|Indian classical music|
Alankara (or Alankaram or Alankar) means "ornament" in Sanskrit and is used in the context of Hindustani classical music to collectively refer to the various embellishment techniques used in both vocal and instrumental music. In Carnatic music, it is a sophisticated form of beginner and advanced level melo-rhythmic exercises in various talas (rhythm cycles) like Dhruva, Mathya, Roopaka etc. Though only 7 alankaras are predominantly taught by most schools, there are 35 alankaras in all.
Here are some common types of alankara used in classical music are
- meend, a technique of singing notes in a fluid manner with one note merging into the next - there are many different kinds of meend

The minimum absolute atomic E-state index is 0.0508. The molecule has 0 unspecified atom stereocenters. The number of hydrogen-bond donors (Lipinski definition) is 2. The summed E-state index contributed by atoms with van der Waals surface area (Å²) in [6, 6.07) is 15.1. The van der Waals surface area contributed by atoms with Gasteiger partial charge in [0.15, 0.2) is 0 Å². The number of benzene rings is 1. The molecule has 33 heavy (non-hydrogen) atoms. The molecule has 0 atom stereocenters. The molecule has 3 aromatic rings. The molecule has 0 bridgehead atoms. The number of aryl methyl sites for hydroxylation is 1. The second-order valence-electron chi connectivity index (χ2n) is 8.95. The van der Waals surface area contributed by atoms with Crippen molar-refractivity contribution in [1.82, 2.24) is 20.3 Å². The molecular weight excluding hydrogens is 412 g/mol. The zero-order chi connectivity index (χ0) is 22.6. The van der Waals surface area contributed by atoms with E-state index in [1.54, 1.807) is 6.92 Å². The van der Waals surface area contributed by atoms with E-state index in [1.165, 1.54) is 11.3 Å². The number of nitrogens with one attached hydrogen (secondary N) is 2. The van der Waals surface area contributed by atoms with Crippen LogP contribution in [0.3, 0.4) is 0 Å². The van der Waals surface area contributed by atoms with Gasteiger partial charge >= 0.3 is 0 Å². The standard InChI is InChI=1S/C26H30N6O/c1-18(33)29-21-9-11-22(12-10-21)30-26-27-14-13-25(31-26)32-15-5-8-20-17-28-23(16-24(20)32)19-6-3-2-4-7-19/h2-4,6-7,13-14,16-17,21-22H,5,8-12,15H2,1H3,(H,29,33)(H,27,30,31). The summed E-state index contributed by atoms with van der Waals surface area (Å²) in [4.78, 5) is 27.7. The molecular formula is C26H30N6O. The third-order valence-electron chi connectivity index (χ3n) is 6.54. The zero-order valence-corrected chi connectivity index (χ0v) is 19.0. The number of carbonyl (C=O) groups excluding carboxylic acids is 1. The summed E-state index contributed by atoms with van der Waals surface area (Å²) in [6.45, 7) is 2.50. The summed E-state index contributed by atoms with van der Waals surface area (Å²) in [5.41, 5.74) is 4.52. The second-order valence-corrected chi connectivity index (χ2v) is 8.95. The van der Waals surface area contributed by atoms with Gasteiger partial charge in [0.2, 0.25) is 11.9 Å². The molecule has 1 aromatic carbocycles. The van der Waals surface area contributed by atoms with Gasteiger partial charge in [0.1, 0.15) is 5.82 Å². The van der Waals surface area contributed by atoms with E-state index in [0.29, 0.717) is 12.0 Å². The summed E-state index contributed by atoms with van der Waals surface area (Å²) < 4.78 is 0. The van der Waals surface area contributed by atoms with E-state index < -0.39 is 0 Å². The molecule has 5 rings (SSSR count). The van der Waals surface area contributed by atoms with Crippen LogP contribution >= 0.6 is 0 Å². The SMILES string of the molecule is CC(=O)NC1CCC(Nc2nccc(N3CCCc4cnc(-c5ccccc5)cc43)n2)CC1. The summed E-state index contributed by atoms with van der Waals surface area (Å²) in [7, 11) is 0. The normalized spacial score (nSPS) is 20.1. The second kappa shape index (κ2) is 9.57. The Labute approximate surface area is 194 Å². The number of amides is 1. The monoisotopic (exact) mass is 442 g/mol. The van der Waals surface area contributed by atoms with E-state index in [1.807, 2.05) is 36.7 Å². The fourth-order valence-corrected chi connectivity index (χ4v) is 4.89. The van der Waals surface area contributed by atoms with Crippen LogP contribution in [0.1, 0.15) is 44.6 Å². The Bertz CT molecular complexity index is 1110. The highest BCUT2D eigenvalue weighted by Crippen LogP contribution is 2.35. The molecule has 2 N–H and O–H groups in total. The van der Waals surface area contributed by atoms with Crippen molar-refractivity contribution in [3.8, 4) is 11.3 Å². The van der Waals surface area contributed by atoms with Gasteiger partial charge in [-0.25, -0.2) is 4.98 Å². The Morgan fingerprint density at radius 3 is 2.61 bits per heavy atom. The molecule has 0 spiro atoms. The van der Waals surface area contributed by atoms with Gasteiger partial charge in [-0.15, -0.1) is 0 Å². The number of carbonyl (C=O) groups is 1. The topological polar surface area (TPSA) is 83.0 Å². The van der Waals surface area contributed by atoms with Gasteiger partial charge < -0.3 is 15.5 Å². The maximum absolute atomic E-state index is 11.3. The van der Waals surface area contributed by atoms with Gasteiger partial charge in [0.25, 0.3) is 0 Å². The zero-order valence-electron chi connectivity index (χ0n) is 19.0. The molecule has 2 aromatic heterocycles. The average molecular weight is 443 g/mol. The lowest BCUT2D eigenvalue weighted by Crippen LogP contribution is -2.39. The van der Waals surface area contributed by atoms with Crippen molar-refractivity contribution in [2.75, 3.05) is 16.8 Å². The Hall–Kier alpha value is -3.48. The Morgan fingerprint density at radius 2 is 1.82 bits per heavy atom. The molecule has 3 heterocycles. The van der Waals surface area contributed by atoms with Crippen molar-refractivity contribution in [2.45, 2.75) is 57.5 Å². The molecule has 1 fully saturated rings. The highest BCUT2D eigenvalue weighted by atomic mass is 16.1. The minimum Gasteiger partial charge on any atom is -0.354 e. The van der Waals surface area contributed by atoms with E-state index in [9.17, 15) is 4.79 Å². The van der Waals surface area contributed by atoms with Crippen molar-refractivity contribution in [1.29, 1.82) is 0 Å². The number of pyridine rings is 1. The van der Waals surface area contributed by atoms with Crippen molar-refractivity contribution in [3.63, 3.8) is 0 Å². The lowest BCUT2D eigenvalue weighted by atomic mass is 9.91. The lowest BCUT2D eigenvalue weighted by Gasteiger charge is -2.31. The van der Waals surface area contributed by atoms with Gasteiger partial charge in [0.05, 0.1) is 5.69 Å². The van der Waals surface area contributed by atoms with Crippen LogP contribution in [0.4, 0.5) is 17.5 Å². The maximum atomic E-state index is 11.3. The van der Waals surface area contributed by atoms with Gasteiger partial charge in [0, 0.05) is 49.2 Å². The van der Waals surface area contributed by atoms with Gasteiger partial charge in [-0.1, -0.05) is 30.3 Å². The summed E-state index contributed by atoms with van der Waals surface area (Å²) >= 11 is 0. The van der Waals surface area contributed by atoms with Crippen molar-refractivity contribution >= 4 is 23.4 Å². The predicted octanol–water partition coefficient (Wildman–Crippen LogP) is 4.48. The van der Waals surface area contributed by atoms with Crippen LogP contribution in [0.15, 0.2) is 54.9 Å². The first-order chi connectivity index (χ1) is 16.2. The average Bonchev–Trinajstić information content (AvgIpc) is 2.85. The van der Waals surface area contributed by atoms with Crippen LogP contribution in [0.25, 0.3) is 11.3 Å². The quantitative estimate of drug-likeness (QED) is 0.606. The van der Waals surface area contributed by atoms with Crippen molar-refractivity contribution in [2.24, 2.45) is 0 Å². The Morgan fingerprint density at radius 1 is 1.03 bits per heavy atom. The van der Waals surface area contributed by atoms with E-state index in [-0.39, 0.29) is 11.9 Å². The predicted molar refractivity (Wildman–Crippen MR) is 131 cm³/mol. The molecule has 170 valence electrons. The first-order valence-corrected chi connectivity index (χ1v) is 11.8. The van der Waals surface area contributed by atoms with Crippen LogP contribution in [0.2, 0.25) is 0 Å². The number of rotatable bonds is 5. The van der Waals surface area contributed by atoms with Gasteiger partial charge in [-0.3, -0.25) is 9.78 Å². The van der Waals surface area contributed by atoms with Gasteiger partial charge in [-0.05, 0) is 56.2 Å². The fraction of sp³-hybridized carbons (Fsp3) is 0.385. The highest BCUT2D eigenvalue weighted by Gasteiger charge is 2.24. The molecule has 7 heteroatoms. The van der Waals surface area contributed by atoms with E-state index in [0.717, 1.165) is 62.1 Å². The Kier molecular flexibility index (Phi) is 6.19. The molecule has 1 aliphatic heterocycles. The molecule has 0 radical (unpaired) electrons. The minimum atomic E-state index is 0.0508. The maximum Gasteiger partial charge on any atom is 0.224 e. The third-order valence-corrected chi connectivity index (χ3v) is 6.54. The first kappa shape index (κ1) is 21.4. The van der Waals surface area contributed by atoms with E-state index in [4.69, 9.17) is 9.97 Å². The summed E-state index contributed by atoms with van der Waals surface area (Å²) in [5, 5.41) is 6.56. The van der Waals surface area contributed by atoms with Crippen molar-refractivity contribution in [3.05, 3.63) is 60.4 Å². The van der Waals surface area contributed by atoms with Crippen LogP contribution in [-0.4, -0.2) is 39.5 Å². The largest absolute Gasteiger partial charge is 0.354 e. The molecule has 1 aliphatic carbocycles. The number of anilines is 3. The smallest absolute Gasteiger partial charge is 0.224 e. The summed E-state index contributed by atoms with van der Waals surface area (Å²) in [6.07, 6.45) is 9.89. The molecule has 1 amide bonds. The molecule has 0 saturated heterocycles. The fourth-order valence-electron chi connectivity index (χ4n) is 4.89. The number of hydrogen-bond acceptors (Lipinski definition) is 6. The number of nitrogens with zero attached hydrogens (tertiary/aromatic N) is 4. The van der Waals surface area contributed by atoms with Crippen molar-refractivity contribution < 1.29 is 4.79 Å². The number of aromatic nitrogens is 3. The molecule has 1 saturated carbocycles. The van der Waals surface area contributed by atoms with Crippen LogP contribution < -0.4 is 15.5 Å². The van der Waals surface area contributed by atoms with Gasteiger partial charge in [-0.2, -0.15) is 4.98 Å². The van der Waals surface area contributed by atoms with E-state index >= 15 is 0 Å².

- kan-swar, grace notes - the use of grace-notes depends on the raga being performed
- andolan, a gentle swing on specific notes, used selectively
- gamaka, a heavy to-and-fro oscillation involving two or three distinct notes
- khatka/gitkari, a rapid rendition of a cluster of notes distinctly yet lightly
- murki, an even lighter and more subtle rendition of a cluster of notes
Alankara also refers to:
- a swara group pattern in ancient Indian music.
- a type of exercise based on the 7 main talas and their variations.
- Prof. P Sambamoorthy (2005), South Indian Music - Vol I, Chennai, India: The Indian Music Publishing House, p. 51